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Open AccessArticle

Calm Before the Storm: A Glimpse into the Secondary Metabolism of Aspergillus welwitschiae, the Etiologic Agent of the Sisal Bole Rot

1
Instituto de Ciências Biológicas, Universidade Federal de Minas Gerais, Belo Horizonte 31270-901, Minas Gerais, Brazil
2
Laboratório de Fitoquímica, Universidade Estadual de Feira de Santana, Feira de Santana 44036-900, Bahia, Brazil
3
Departamento de Ciências Biológicas, Universidade Estadual de Feira de Santana, Feira de Santana 44036-900, Bahia, Brazil
4
Centro de Ciências Agrárias, Ambientais e Biológicas, Universidade Federal do Recôncavo da Bahia, Cruz das Almas 44380-000, Bahia, Brazil
5
Institute of Veterinary Medicine, University of Göttingen, 37073 Göttingen, Germany
6
Instituto de Ciências da Saúde, Universidade Federal da Bahia, Salvador 40231-300, Bahia, Brazil
*
Author to whom correspondence should be addressed.
G.Q.-P. and R.O.T. should be considered joint first author.
Toxins 2019, 11(11), 631; https://doi.org/10.3390/toxins11110631
Received: 30 September 2019 / Revised: 24 October 2019 / Accepted: 28 October 2019 / Published: 30 October 2019
(This article belongs to the Special Issue Mycotoxins: Producing Fungi and Mechanisms of Phytotoxicity)
Aspergillus welwitschiae is a species of the Nigri section of the genus Aspergillus. In nature, it is usually a saprotroph, decomposing plant material. However, it causes the bole rot disease of Agave sisalana (sisal), a plant species used for the extraction of hard natural fibers, causing great economic loss to this culture. In this study, we isolated and sequenced one genome of A. welwitschiae (isolate CCMB 674 (Collection of Cultures of Microorganisms of Bahia)) from the stem tissues of sisal and performed in silico and wet lab experimental strategies to describe its ability to produce mycotoxins. CCMB 674 possesses 64 secondary metabolite gene clusters (SMGCs) and, under normal conditions, it produces secondary metabolism compounds that could disturb the cellular cycle of sisal or induce abnormalities in plant growth, such as malformin C. This isolate also produces a pigment that might explain the characteristic red color of the affected tissues. Additionally, this isolate is defective for the production of fumonisin B1, and, despite bearing the full cluster for the synthesis of this compound, it did not produce ochratoxin A. Altogether, these results provide new information on possible strategies used by the fungi during the sisal bole rot, helping to better understand this disease and how to control it. View Full-Text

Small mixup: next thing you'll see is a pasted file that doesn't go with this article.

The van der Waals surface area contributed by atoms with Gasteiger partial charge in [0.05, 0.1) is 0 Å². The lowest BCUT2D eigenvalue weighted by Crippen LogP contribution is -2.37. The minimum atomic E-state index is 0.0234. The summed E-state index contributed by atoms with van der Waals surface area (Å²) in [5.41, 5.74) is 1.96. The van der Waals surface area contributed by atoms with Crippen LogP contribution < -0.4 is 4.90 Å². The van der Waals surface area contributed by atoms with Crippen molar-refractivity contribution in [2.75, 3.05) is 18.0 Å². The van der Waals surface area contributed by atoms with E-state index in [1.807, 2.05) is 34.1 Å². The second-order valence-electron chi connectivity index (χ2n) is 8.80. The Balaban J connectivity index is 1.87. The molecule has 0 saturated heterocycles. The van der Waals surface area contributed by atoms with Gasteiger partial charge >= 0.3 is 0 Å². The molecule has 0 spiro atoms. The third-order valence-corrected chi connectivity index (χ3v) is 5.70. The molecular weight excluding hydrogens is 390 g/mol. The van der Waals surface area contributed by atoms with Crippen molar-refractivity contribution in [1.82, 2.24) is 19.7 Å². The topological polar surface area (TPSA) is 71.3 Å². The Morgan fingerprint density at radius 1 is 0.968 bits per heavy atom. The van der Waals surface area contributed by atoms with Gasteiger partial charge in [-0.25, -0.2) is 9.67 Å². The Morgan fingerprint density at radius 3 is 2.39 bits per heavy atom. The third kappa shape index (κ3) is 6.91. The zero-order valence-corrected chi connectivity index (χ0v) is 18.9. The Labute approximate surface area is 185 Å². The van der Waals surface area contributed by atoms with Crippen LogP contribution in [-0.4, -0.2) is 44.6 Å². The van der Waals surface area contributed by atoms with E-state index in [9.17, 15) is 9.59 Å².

Keywords: phytotoxic; mycotoxin; red rot of sisal phytotoxic; mycotoxin; red rot of sisal
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Quintanilha-Peixoto, G.; Torres, R.O.; Reis, I.M.A.; Oliveira, T.A.S.; Bortolini, D.E.; Duarte, E.A.A.; Ariston de Carvalho Azevedo, V.; Brenig, B.; Aguiar, E.R.G.R.; Soares, A.C.F.; Góes-Neto, A.; Branco, A. Calm Before the Storm: A Glimpse into the Secondary Metabolism of Aspergillus welwitschiae, the Etiologic Agent of the Sisal Bole Rot. Toxins 2019, 11, 631.

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